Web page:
The Government Digital Service (GDS) is developing proposals for an ongoing assurance process of Whitehall departments’ digital priorities.
It said the move has originated from a round of assurance exercises to support departments’ bids from funds in last year’s Spending Review. It claimed that these helped to make the case for the allocation of more than £600 million over the next year to deal with legacy technology issues.
Tom Read (pictured), currently chief digital information officer at the Ministry of Justice and soon to become the chief executive of GDS, said: "The sessions had just the right balance of holding departments to account and supporting in a collaborative way. Although we’ve worked hard to highlight the importance of investing in digital, technology and security, the concerted effort from the Cabinet Office has been invaluable."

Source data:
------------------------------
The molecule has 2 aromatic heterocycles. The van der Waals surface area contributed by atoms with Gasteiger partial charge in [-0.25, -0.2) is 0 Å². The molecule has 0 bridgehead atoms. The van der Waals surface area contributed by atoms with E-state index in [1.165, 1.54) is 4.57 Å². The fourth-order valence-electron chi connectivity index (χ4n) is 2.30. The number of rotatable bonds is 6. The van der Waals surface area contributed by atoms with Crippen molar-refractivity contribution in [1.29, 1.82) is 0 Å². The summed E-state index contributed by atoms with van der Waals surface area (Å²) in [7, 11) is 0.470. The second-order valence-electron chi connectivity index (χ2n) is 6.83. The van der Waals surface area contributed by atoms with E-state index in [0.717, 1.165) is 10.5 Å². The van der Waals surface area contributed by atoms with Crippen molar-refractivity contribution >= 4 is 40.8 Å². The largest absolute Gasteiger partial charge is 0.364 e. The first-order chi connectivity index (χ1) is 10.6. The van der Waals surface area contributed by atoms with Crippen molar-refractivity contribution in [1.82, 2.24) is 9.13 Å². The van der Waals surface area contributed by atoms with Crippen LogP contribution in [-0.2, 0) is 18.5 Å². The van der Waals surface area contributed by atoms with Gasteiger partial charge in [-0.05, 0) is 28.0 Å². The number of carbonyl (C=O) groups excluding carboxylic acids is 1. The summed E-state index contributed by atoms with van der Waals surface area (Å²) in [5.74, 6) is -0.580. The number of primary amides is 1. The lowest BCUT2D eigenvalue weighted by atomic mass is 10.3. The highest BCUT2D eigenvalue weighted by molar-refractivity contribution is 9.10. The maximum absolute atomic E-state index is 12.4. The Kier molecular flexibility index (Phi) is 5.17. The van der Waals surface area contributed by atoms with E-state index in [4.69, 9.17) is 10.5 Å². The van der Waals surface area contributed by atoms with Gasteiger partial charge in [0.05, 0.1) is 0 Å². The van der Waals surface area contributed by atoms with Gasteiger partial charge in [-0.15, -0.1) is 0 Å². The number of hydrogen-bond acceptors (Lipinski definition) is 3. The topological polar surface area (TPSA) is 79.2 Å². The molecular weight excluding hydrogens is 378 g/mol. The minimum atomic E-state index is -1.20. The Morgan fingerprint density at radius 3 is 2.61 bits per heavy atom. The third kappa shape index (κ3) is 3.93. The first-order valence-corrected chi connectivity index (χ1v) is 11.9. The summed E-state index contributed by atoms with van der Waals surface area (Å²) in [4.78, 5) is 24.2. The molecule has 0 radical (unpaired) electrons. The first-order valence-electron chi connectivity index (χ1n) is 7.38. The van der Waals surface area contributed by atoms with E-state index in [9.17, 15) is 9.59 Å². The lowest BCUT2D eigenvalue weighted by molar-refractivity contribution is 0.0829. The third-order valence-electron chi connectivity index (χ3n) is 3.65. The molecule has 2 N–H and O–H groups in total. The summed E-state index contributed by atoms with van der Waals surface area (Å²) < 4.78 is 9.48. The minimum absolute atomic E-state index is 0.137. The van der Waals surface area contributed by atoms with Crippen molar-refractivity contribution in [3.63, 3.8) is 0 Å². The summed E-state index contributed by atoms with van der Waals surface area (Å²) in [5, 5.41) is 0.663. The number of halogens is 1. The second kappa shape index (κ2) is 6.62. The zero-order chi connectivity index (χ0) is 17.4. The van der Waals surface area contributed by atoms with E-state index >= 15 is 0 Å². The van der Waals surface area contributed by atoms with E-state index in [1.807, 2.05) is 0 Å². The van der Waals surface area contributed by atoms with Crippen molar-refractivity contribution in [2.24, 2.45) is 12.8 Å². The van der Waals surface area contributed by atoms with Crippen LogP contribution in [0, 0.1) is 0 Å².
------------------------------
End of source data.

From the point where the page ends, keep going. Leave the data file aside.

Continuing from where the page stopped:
GDS said it is now working with colleagues from the digital, data, security and commercial functions around Whitehall to develop the proposals for an ongoing assurance process, which will feed into future Spending Reviews.
“We will develop our assurance process so that it is easy for departments and the Treasury to take advantage of, and so that as many departments as possible can be involved,” it said.
“We hope that, by doing this, we can ensure that DDaT (digital, data and technology) insights and assurance become part of the normal operating model for Cabinet Office and the Treasury, and can ensure that the right challenges continue to get the right funding.”
The round of assurance exercises last year involved panels from GDS, the Cabinet Office, the Government Security Group, the Government Commercial Service and various DDaT experts.
The news comes days after the Cabinet Office announced that GDS is to focus on standards, controls and assurance functions, along with the development of new digital products and services, while a new Central Digital and Data Office will be the strategic centre for digital, data and technology in government.
Whitehall pic from iStock, Linda Stewart
Tom Read pic from GOV.UK, Open Government Licence v3.0